More Canadian Catholic School Districts Allow Pride Flags to Fly This June

The decision of whether or not to fly Pride flags during the month of June has roiled many Catholic school districts in Canada for several years. This year has witnessed many school boards allowing such flags, though some resistance remains.

On a positive note, a number of districts will allow Pride displays for the first time this year. These include the Superior North Catholic District School Board and the Hamilton-Wentworth Catholic District School Board, whose officials recently voted 6-3 to allow flags, according to National Observer. The Conseil scolaire de district catholique des Aurores boréales and the Thunder Bay Catholic District School Board, will also fly flags, reported Country 105.

Additionally, two districts reversed previous decisions not to allow Pride flags, the Halton Catholic District School Board and the Peterborough, Victoria, Northumberland and Clarington Catholic District School Board. For a full listing of which Catholic school districts in Canada are celebrating Pride, by flying flags or other activities, click here.

However, resistance to Pride displays during June remains in some areas.

The Brant Haldimand Norfolk Catholic District School Board denied a request from high school students at St. John’s College (a secondary school) to fly a Pride flag and have a solidarity lawn sign. The Beacon Herald reported on comments made by an unnamed student critical of the decision, who also said the board denied the school permission to tweet any Pride messages:

“‘The fact that we are in 2022 and there is controversy over a flag that represents that members of the LGBTQIA+ deserve rights, just as any other person in our community, is ridiculous,’ said the student, adding that it is hurtful to the queer community that not only belongs and has a place within the school board district, but more importantly, is safe and supported.

“The student said there is a large queer population in the Catholic school board that is tired of being told ‘no’ without an explanation.”

Officials with the district board defended their decision not to fly the Pride flag by pointing to other areas of support for LGBTQ+ students, as well as indicating the flag policy was being reviewed. Rick Petrella, the board’s chair, commented:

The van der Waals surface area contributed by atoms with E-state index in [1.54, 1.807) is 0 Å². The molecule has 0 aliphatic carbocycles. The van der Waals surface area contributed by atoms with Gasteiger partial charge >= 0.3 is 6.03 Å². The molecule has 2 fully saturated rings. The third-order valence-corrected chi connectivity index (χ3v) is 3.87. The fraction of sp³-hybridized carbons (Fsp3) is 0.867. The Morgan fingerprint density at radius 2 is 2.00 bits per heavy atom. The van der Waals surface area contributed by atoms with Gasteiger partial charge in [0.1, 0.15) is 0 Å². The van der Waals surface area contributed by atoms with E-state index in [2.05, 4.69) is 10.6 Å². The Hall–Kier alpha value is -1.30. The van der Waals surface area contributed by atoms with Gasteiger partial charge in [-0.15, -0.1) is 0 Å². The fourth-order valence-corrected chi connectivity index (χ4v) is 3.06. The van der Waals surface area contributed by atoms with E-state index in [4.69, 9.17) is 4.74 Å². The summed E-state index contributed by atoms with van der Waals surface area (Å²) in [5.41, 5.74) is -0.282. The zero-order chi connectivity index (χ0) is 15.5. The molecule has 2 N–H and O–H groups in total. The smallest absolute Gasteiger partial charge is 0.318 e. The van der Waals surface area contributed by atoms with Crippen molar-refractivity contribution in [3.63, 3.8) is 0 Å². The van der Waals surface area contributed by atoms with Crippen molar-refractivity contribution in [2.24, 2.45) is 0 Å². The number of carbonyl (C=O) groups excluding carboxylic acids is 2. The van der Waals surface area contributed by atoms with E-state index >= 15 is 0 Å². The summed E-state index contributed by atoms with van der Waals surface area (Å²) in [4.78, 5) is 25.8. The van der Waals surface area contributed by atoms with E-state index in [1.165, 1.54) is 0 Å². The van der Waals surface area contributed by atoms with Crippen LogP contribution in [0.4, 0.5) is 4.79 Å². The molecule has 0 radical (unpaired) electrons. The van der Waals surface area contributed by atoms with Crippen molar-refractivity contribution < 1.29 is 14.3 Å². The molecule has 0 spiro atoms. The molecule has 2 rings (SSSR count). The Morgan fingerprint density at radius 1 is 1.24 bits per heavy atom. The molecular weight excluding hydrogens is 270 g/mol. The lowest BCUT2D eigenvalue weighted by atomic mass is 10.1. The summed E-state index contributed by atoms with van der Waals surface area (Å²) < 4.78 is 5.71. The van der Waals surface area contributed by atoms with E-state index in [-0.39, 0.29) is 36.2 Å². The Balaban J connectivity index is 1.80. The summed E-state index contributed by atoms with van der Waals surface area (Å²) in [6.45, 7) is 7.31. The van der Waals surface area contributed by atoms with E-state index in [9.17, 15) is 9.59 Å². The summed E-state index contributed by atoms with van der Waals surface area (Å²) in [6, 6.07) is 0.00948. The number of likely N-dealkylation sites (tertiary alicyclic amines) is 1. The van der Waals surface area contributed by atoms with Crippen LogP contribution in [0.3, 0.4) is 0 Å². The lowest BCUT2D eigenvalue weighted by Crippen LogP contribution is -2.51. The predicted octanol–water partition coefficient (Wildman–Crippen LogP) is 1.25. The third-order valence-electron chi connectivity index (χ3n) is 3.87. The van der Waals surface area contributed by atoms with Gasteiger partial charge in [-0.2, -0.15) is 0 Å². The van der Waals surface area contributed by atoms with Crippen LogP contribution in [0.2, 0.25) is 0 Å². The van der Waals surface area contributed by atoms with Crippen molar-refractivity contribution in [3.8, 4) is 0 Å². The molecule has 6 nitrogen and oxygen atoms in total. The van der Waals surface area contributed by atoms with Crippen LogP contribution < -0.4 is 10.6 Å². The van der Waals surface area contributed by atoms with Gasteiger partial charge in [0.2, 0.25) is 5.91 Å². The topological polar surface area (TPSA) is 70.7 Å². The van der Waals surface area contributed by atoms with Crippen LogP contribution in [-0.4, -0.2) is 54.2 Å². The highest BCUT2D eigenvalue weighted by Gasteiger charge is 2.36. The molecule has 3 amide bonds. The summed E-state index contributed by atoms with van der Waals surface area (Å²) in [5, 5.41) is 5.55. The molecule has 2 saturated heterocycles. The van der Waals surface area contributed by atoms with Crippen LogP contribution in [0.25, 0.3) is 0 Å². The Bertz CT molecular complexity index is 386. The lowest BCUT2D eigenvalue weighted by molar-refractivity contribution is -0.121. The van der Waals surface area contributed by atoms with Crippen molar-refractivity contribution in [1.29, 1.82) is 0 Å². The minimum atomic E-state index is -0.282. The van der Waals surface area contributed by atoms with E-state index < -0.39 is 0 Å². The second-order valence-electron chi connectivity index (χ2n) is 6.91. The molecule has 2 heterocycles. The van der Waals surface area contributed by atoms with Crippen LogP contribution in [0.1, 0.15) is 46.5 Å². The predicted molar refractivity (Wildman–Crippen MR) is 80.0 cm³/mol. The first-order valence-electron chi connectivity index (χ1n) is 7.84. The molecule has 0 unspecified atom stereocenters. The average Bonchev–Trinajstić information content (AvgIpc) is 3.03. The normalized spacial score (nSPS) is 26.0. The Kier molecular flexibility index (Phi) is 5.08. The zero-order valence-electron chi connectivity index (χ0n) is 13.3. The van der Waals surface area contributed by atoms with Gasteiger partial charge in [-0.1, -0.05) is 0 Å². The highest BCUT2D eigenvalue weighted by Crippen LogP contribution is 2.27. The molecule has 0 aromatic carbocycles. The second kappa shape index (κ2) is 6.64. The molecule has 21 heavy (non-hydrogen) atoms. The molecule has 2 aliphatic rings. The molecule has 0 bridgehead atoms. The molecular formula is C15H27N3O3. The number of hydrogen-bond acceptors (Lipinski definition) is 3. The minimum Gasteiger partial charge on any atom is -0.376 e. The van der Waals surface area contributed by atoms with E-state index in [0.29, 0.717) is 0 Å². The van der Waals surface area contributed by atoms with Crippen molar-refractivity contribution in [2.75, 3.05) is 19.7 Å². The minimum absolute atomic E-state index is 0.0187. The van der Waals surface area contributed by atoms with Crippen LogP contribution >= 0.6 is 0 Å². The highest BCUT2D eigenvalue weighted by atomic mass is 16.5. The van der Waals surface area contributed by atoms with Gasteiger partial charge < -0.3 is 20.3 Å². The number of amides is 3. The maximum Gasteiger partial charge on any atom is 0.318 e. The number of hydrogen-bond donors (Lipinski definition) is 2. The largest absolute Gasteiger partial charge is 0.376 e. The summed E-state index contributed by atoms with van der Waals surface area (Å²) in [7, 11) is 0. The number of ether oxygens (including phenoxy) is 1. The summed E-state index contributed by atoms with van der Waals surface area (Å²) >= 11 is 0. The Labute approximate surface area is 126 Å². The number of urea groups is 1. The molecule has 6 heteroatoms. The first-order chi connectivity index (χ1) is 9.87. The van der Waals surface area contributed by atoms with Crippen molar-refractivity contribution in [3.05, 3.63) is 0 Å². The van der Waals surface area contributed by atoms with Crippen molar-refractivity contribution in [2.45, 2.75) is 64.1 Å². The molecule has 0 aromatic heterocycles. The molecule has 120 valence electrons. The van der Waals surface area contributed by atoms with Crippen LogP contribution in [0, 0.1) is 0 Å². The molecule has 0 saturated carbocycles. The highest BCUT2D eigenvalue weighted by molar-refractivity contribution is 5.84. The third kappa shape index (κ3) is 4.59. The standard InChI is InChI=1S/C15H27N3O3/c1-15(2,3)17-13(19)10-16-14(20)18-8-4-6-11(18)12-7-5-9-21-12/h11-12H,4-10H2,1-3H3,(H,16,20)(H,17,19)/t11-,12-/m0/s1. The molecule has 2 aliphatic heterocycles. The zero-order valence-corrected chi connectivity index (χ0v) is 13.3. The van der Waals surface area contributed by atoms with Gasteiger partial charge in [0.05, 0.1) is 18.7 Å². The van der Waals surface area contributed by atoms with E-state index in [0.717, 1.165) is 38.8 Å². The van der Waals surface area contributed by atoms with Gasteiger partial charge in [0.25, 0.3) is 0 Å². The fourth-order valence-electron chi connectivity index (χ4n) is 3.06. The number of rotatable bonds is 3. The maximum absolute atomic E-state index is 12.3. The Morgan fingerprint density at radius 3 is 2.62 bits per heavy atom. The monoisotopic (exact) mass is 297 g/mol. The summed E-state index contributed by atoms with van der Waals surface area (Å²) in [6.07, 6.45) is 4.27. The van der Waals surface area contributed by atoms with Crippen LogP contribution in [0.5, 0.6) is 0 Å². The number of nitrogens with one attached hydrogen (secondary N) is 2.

“‘[T]here are many instances where the Pride flag is displayed in some of our schools to acknowledge and support Pride Month and to support our 2SLGBTQIA+ students. . .

“‘We prioritize our commitment to ensuring inclusive, diverse, equitable and welcoming teaching and learning environments for all groups. . .This has, again, been woven into the board’s most recent strategic plan, which ensures … the funding of initiatives and supports for students and staff who identify as 2SLGBTQIA+, and of course inclusion for all.'”

Tracey Austin, a spokesperson for the board, refused to comment on the flag issue, instead identifying other affirming activities this month like positive messages being posted in gender-neutral restrooms and chalked on the parking lot.

But even as progress is made in recognizing Pride in Canada’s Catholic schools, fallout from previous disputes over flags may continue. The National Observer reported:

“Advocates are now actively campaigning against the re-election of trustees who opposed the [Pride] measure and other progressive policy efforts.

“‘For the upcoming election in October, we are committed to working to help elect forward-thinking candidates who are focused on student achievement, well-being, and safety,’ said Alex Power, a representative of the group Halton Parents for Change. ‘We vehemently reject candidates who come to the table with alternate, right-wing agendas, as we have seen numerous times this past term.'”

It is unfortunate that a simple, supportive gesture like displaying a Pride flag has led to years of controversy in Canada’s publicly-funded Catholic schools. Each time there are struggles over signaling inclusion, students—LGBTQ+ and otherwise—are harmed and communities are divided. Despite lingering setbacks, the momentum towards honoring Pride in Canadian Catholic education seems to have shifted in a positive direction. Hopefully, an end to these disputes is in sight.

Robert Shine (he/him), New Ways Ministry, June 18, 2022

1 reply
  1. Tom Bower
    Tom Bower says:

    I wish all of these bishops who forbid the use of Pride and other progressive flags at schools and parishes would read their Cannon Law and Pope Francis’ statements about the respect and love due to LGBT people. They seem to loose their reading ability to seek understanding beyond 1986. Of course they could go back to the Gospels where Christ said nothing about sexuality or gender when he talked about those who could follow Him only that they loved Him and other humans.


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